SAO PAULO, (Reuters) – The Brazilian government’s plan to resolve widespread land disputes between farmers and Indians is meeting opposition from both sides, increasing tensions in South America’s bread basket.
Farmers say the proposal would not prevent productive land from being turned over to Indians while tribes protested outside the presidential palace in Brasilia because they fear the measures will slow the creation of new Indian territories.
“This was a huge disappointment,” Tito Matos, a spokesman for the Agricultural Front in Congress, said of the 10-page draft ordinance presented this week.
The proposal from the Justice Ministry gives Indian affairs agency Funai the option to consult other branches of national and local governments before proposing new Indian territories. Farmers had wanted Funai, which they say threatens private property, to seek other opinions on new territories. Brazil’s 1988 constitution gives Indians the right to inhabit “the lands they traditionally occupy.” The government asked Funai to identify ancestral land through anthropological studies and gave the Justice Ministry the job of approving Indian territories.
Brazil has an estimated 897,000 indigenous people, making up about 0.4 percent of the country’s overall population, and about 13 percent of Brazil has been set aside for them. Most of that land is in the remote Amazon jungle but more recently Funai has proposed creating or expanding Indian territories on land used to produce soy, beef, sugar and other commodities.
Late last year the federal government evicted some 7,000 farm families and bulldozed a small town in order to return a slice of central Brazil to Xavante Indians who had been removed by a military dictatorship in the 1960s.
CATTLE AUCTIONS AND PRIVATE MILITIAS
Some 80 farms, ranches and sugar plantations in the state of Mato Grosso do Sul are now occupied by Indians who have been trying to return to the land for decades, according to the state farm association Famasul. Angry ranchers planned a cattle auction to raise funds to hire security guards and protect their properties from invaders, although a local judge on Wednesday sided with Guarani Indians and ordered the sale to be suspended.
The state’s public prosecutor’s office accuses ranchers of paying private militias to murder Indians and a lawsuit to shut down security firm Gaspem is making its way through courts. Guarani-Kaiowa chief Ambrosio Vilhalva, the lead actor in the 2008 film “Birdwatchers” about the tribe’s quest to take back ancestral land, was found stabbed to death on Sunday.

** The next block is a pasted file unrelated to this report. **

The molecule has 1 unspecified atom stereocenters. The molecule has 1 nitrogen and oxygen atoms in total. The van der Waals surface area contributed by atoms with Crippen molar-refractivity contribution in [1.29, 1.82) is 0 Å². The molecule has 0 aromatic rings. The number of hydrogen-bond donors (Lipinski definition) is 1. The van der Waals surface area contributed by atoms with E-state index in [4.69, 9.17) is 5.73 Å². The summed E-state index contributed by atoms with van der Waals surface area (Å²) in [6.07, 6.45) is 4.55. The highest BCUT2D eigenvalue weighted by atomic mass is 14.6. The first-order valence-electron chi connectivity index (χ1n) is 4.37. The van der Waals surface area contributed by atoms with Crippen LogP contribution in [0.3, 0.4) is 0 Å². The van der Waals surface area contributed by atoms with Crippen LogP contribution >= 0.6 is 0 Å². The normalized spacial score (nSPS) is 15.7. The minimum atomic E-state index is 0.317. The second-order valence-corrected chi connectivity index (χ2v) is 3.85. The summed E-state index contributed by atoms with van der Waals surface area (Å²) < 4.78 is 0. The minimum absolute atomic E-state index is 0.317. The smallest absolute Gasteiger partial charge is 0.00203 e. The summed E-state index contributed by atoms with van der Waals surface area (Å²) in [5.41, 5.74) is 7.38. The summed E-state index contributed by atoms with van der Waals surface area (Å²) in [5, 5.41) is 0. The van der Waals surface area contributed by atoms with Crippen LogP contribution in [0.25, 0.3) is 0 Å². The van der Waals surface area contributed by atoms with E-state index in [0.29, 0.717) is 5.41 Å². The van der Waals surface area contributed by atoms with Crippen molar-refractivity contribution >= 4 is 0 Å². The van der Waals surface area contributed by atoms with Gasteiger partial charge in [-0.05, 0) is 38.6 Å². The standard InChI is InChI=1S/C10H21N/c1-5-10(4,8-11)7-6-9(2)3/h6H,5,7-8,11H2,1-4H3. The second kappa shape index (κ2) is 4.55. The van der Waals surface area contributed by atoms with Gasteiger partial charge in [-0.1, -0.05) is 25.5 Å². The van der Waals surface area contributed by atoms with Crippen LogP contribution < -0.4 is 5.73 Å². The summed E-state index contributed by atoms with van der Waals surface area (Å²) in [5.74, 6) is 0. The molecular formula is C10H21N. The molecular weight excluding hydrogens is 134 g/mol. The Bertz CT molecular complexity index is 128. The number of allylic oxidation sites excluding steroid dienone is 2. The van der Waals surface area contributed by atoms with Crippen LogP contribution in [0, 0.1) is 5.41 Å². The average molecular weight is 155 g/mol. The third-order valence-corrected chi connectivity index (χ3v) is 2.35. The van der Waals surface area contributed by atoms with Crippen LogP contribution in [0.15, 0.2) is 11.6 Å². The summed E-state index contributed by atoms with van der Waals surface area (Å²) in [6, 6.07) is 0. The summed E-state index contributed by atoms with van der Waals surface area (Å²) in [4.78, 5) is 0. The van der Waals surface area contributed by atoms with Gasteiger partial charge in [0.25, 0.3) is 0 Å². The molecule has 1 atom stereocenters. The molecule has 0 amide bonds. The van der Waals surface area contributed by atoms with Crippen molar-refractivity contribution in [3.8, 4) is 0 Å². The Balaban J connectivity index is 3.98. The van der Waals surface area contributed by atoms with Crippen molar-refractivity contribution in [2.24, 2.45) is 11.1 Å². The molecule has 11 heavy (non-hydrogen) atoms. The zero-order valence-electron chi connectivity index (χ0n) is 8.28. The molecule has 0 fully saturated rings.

Vilhalva was an outspoken critic of sugar plantations in traditional Guarani territory.
Police say Vilhalva’s father-in-law is suspected of killing him and Famasul said in a statement lamenting his death that alcohol, rather than land conflicts, was to blame. Rights groups disagreed.
“The impact of the land conflict on the Guarani in Mato Grosso do Sul cannot be discounted,” said Alice Bayer, a spokeswoman for London-based Survival International. “The loss of land and intimidation by ranchers occupying the land is exerting immense pressure on Guarani communities such as Ambrosio’s – leading to social breakdown and internal conflicts.”
The government’s proposal for Indian lands, which can still be altered, would go into effect as an ordinance and does not need congressional appro-val.
It would also give the Justice Ministry the option to hold public hearings on new Indian reserves before approving them. Although it stops far short of stripping Funai’s powers as the farm lobby wanted, rights groups fear the mere option of involving other agencies such as the agricultural research body Embrapa would slow the creation of new Indian lands. “The ordinance, which should be published in coming days, multiplies the bureaucratic rites and formalizes the involvement of opposing interests from the early stages of the process,” Marcio Santilli, founder of the Socio Ambiental NGO, wrote in a statement. A Funai spokeswoman said the agency would not comment on the proposal because it has not yet been implemented.
Reuters exclusively reported in May that President Dilma Rousseff had sided with farmers and directed her government to slow the creation of new Indian territory.
But her government has struggled with concrete solutions. In June it sent in federal troops to a former congressman’s cattle ranch in Mato Grosso do Sul to ward off unrest after a Terena Indian was shot and killed.
Both sides are now fiercely criticizing Rousseff, who is widely expected to run for re-election next year.
The Association of Indigenous Peoples of Brazil, known as APIB, frequently leads protests in Brasilia and even stormed Congress with bows and arrows in April when lawmakers were considering a constitutional amendment to resolve the land disputes.
“We know that with these measures you are looking to stop the recognition of indigenous lands,” APIB leaders wrote in a letter addressed to Rousseff on Wednesday. “Your government could go down in history as truly anti-Indian.”